Check out the announcement about Professor Robert Allen and UNC Library’s recent award: the Roy Rosenzweig Prize for Innovation in Digital History, given by the American Historical Association (AHA) and the Center for History and New Media at George Mason University.
Allen, Library honored for innovation in digital history
Professor Allen and the Library received the award for “Going to the Show,” a searchable digital archive, which brings together thousands of artifacts about movie theaters in the state –photographs, newspaper ads and articles, city maps and directories, old postcards and architectural drawings – to document and illuminate the way movie-going became one of the most important social practices of the early 20th century. It also highlights the ways that race conditioned the experience of movie-going for all North Carolinians.
The digital project features material from around the state, but many of the original items that were used, including newspaper clippings, postcards, city directories, and Sanborn maps, come from the North Carolina Collection.
This mirror-paperweight (3 1/2 inches diameter) shows off the elegant Citizens National Bank building mentioned by Catherine Bishir.
The swastikas, though jarring now, were a common symbol of good luck before being hijacked by the Nazis in 1932.
On this day in 1965: About 1,000 N.C. State students converge on the student newspaper office to demand that editors apologize for having proposed that “Dixie” be stricken from the repertoire of campus musical groups.
About 400 protesters march on to the Capitol. In the evening’s only conflict, a poster reading “Down with Dixie” is ripped from the hands of two black students and destroyed.
“For years, whenever I returned to New York from visits to North Carolina and failed to bubble with enthusiasm while reporting on my barbecue eating to the displaced Carolinians I knew, they would question me about precisely where in the state I had been.
“Then they’d solemnly inform me that I had eaten west of Rocky Mount and the superior barbecue in North Carolina is east of Rocky Mount — unless I’d been east of Rocky Mount, in which case I was informed that every bit of the North Carolina barbecue you wouldn’t throw rocks at is found west of Rocky Mount. I finally concluded that someone who grew up in Kansas City is unlikely to make it to the right side of Rocky Mount….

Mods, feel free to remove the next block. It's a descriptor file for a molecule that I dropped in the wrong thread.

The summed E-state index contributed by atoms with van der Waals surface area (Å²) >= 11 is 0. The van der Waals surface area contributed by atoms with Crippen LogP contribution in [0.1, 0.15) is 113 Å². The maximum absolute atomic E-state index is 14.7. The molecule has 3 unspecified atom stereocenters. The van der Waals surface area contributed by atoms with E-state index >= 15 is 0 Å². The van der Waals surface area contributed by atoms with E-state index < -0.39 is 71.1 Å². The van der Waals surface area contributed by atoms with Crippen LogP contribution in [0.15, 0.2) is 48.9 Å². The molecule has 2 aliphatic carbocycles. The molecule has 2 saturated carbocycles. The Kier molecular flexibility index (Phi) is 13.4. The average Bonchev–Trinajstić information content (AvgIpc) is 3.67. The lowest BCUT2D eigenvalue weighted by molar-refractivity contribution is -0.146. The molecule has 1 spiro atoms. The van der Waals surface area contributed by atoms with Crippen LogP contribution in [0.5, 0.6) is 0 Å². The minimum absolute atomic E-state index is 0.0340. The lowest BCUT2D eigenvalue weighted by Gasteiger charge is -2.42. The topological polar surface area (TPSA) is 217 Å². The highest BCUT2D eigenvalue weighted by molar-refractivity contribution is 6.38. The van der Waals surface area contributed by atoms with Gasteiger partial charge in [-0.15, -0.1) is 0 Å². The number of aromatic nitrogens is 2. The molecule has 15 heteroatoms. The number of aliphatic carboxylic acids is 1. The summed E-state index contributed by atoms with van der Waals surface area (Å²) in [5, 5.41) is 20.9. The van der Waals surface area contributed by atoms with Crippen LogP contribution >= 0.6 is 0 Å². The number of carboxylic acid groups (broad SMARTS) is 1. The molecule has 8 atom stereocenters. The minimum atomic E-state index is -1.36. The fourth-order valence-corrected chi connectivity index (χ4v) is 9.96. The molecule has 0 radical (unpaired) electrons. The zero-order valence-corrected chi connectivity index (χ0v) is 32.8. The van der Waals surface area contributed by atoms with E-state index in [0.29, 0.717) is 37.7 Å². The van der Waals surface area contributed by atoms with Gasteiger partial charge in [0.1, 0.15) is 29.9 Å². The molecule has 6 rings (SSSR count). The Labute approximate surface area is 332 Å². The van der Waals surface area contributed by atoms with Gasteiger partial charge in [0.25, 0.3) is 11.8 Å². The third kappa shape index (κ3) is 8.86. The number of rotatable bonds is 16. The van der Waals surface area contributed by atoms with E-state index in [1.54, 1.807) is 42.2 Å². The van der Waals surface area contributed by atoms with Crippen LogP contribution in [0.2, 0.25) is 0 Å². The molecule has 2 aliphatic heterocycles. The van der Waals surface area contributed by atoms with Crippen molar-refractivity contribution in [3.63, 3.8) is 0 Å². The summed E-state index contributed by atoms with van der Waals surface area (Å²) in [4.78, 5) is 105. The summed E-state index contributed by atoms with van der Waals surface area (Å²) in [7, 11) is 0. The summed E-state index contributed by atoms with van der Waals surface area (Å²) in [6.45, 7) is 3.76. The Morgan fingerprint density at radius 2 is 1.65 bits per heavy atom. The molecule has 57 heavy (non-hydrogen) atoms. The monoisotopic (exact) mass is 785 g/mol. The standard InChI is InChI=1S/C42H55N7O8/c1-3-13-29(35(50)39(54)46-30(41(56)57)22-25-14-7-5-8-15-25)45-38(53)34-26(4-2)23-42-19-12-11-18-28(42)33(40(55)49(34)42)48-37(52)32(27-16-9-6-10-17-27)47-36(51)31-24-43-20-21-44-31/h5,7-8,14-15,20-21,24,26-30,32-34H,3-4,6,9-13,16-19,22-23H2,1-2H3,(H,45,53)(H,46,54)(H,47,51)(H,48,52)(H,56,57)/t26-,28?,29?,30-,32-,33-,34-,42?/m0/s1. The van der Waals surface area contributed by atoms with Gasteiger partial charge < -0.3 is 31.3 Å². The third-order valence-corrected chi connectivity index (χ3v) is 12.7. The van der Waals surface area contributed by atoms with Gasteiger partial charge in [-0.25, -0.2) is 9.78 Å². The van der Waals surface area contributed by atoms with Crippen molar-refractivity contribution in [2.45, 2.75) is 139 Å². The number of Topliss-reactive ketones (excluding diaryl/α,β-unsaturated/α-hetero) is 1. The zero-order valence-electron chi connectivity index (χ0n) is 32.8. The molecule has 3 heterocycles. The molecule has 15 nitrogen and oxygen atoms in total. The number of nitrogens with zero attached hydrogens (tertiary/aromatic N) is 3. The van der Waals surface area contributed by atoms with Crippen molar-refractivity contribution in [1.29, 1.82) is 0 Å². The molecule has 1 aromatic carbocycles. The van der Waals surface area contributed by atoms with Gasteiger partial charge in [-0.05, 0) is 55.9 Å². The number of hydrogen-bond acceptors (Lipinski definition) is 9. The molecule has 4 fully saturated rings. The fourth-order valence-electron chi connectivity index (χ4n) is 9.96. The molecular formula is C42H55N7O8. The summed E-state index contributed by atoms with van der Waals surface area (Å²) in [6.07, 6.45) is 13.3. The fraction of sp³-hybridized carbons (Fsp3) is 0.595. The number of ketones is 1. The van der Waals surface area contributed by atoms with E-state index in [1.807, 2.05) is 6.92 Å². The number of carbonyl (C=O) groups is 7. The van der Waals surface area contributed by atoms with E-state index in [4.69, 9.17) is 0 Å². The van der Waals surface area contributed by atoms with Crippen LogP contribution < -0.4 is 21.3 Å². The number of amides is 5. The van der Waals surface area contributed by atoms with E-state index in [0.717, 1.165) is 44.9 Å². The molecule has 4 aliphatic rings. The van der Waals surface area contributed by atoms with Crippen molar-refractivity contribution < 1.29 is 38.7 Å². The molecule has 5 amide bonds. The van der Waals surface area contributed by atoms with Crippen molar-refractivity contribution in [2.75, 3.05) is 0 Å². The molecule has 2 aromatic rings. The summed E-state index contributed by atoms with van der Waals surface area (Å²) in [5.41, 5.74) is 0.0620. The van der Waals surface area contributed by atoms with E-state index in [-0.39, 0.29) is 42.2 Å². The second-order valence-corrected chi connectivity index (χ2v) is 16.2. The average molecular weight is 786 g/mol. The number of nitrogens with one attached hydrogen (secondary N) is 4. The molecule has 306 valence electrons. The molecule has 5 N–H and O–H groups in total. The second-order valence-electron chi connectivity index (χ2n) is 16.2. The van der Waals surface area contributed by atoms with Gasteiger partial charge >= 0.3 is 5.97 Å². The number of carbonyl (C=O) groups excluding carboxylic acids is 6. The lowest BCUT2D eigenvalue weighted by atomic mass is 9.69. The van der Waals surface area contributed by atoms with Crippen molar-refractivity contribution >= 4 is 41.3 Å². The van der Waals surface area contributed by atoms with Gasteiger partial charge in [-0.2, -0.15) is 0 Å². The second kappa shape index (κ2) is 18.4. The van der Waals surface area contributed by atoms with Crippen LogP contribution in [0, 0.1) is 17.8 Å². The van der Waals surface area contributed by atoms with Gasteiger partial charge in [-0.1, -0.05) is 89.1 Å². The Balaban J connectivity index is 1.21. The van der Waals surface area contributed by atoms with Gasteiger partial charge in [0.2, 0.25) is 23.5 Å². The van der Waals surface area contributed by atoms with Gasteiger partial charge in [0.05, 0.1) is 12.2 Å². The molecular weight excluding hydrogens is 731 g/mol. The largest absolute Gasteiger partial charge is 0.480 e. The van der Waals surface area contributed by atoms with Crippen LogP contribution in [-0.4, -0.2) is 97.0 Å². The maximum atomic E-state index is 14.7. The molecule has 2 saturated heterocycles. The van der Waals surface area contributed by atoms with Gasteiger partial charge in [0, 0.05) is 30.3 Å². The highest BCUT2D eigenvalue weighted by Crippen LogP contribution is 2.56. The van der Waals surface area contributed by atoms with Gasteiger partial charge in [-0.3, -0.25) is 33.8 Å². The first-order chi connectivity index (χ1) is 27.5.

“[In 2002] while tucking into the barbecue provided by E. R. Mitchell of Mitchell’s Bar-B-Q in Wilson, North Carolina, I realized that I had finally gotten myself on the right side of Rocky Mount.”
— From “Feeding a Yen: Savoring Local Specialties from Kansas City to Cuzco” by Calvin Trillin (2004)
This pinback button would’ve been produced shortly after the creation of the Greater Charlotte Club, forerunner of the Charlotte Chamber, in 1905.
To the surprise of no one who has observed the city’s unrelenting boosterism over the years, the stated population projections proved wildly optimistic: Not until 1940 did Charlotte inch past 100,000 — and then only after insisting on a census recount. (Sports columnist Furman Bisher, then covering a city beat for the Charlotte News, later recalled “great municipal exuberance.”)
In 1960 the city hit another landmark, and of course the News was eager to tout it: “Swelling her chest like a lady trackster, Queen Charlotte broke the 200,000 tape….”
On this day in 1966: In The New Yorker, a full-page cartoon by Whitney Darrow Jr. depicts Santa Claus telling his elves, “I have an announcement to make. As of next March, because of conditions too advantageous to be ignored, I’m moving this shop to North Carolina.”
Several new titles just added to “What’s New in the North Carolina Collection?” To see the full list simply click on the link in this entry or click on the “What’s New in the North Carolina Collection?” link under the heading “Pages” in the right column. As always, full citations for all the new titles can be found in the University Library Catalog and they are all available for use in the North Carolina Collection Reading Room.
“In Chapel Hill, North Carolina, where the university once had more resources than the town, the school built and still operates the water, electrical and telephone system; it has paid half the cost of two sewage disposal plants and all but one fire truck bought by the city; and it makes an annual payment, based on an agreed formula tied to enrollment ($4.96 per student, or $42,000 in a recent year).”
— From “The Free List: Property Without Taxes” by Alfred Balk (1971)
Balk, best remembered for a First Amendment case resulting from his 1962 Saturday Evening Post expose, “Confessions of a Block-Buster,” died last week at age 80.